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post #11 of 19 Old 03-25-2014, 12:38 PM
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Quote:
Originally Posted by bzguy View Post
I once used dowels as pegs and found it difficult to finish sand the end-grain down flush without "dishing in" the surrounding wood.
Did you sand by hand, or use a sander?

Pure mathematics is, in it's way, the poetry of logical ideas. - Albert Einstein.
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post #12 of 19 Old 03-25-2014, 02:32 PM
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bzguy: I'd call those wooden cover-ups "plugs". A few of my wood carvings needed 2" screws in assembly. . . . . so I made a decorative pattern of "plugs" and nobody is any the wiser.

All the other things are pegs to me. Some are short and ready made, some come in 48" lengths!
Right now, I have to figure out how to drill 4"+ x 3/8" holes in predictable directions. 7 failures out of 8 tries.
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post #13 of 19 Old 03-25-2014, 05:00 PM
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Quote:
Originally Posted by WillemJM View Post
Did you sand by hand, or use a sander?
I belt-sanded them flush, wanting to use something with a flat platen.
It was finish sanding the belt marks out with an orbital that caused the slight "dishing".
Amateur mistake years ago, I never use dowels for plugs, they look wrong even if you get them perfectly flat.
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post #14 of 19 Old 03-25-2014, 05:06 PM
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Quote:
Originally Posted by Robson Valley View Post
bzguy: I'd call those wooden cover-ups "plugs". A few of my wood carvings needed 2" screws in assembly. . . . . so I made a decorative pattern of "plugs" and nobody is any the wiser.

All the other things are pegs to me. Some are short and ready made, some come in 48" lengths!
Right now, I have to figure out how to drill 4"+ x 3/8" holes in predictable directions. 7 failures out of 8 tries.
Yes, i googled woodwork pegs and I think I've been misled by someone who taught me pegs were plugs.
Although I've never seen 48" lengths sold as anything but dowel.
The comment below by the OP lead me to believe he wanted them to match/blend in.
Quote......Thanks everyone for sharing there expertise. The premade ones would be quicker. I could cut them short and the use a oak plug.
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post #15 of 19 Old 03-25-2014, 06:44 PM
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Of course you're right. I buy a 48" peg aka a dowel. You ever used the entire 48" as one peg? Me neither. For the skinny stuff, I hammer in lengths of bamboo BBQ skewer.
I get the screw holes done then use a 3/8" Forstner to drill the pit for the cover plug. Don't even bother to glue that in place. Just tap it in flush = done.

I know that there's some sort of drill bit so you can cut plugs out of matching wood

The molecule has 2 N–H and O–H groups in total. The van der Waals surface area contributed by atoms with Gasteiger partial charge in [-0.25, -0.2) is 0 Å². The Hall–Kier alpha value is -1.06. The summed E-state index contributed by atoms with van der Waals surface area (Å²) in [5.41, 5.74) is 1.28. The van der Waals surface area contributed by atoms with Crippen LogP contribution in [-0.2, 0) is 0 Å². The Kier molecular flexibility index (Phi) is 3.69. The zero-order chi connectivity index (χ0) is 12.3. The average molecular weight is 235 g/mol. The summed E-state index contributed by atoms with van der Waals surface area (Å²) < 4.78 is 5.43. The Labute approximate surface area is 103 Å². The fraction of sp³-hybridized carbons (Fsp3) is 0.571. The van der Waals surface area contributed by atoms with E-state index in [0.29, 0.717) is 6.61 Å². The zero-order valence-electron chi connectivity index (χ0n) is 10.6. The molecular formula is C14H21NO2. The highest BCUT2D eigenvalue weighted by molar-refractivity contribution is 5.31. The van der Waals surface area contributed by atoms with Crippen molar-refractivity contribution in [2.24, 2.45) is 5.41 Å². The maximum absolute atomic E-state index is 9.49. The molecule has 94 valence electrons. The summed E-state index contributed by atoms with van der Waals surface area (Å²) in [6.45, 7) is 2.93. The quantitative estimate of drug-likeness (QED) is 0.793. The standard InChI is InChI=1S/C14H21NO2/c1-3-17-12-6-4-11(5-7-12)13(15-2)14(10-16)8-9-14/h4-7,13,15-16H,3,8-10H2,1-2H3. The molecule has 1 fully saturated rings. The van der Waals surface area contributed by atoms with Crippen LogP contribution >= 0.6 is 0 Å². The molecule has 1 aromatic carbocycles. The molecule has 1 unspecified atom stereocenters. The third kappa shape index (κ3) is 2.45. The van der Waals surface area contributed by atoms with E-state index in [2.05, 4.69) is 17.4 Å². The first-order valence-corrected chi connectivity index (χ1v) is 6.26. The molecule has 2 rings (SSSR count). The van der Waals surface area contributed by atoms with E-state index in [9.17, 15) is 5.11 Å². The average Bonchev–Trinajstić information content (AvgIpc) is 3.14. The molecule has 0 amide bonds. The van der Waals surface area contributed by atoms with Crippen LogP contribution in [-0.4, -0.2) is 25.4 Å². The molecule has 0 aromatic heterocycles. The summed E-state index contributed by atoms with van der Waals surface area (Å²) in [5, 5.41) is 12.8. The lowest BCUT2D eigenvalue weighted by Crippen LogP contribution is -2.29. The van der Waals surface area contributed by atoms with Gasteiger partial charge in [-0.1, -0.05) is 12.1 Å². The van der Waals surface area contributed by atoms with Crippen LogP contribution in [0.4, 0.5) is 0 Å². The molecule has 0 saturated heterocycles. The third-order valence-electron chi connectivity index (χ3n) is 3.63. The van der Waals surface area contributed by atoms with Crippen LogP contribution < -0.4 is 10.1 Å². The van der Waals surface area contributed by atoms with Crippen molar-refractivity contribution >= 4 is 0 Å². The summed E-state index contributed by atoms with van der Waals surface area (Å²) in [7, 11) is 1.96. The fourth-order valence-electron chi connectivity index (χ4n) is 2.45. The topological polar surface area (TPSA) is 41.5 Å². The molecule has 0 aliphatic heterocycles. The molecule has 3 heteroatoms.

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post #16 of 19 Old 03-25-2014, 07:29 PM
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Quote:
Originally Posted by Robson Valley View Post
Of course you're right. I buy a 48" peg aka a dowel. You ever used the entire 48" as one peg? Me neither. For the skinny stuff, I hammer in lengths of bamboo BBQ skewer.
I get the screw holes done then use a 3/8" Forstner to drill the pit for the cover plug. Don't even bother to glue that in place. Just tap it in flush = done.

I know that there's some sort of drill bit so you can cut plugs out of matching wood
Matter of personal taste I guess but after learning about plug-cutters I never use dowel/pegs to cover screws.
The end-grain is hard to sand, looks out of place.
If you like them obvious for contrast, I suggest plugs cut from another different color species, they are much easier to sand.
The "drill bit" you speak of is a plug cutter, I have a set of 4-5? different sizes.
If you're going to invest in them don't buy the one toothed black Vermont American, they do a terrible job.
My plug cutters have 4 teeth, cut nice clean plugs.
If species/color is matched and grain orientated right, plugs disappear.
Dowels are of course indispensable for other applications like joining.
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post #17 of 19 Old 03-25-2014, 08:57 PM
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Quote:
Originally Posted by Robson Valley View Post
I know that there's some sort of drill bit so you can cut plugs out of matching wood
Yep, Plug Cutter Bit Sets . Boat builders use them often
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post #18 of 19 Old 03-26-2014, 09:47 AM
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shrinking wooden pegs

Recently I built a pair of doors using pocket screws, & found that heating the kreg pegs for 30 sec in a microwave helped setting them. I used West epoxy in the holes also & they were sanded flush & finished. Also, when I cut my own straight plugs, I cut them in batches, leave them in the board till I need them. The radius of the plug is sufficient to start them in. I also use varnish (if the plug & screw might have to come out later) or in the case of boat bottoms, the plugs are dipped in epoxy. Experiment, & have fun! Gayle
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post #19 of 19 Old 03-26-2014, 03:21 PM
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In my wood carvings, I tend to think of the wood plugs as a contrasting feature. Mostly western red cedar, I think that a pattern of birch plugs looks nice in the much darker WRC. I'll never get a perfect match, it will always look like a plugged hole so I might as well make something of it. I'll leave it up to the viewer: was it pegged or plugged? Same with copper and abalone shell inlay = I can hide a multitude of sins under that stuff, too.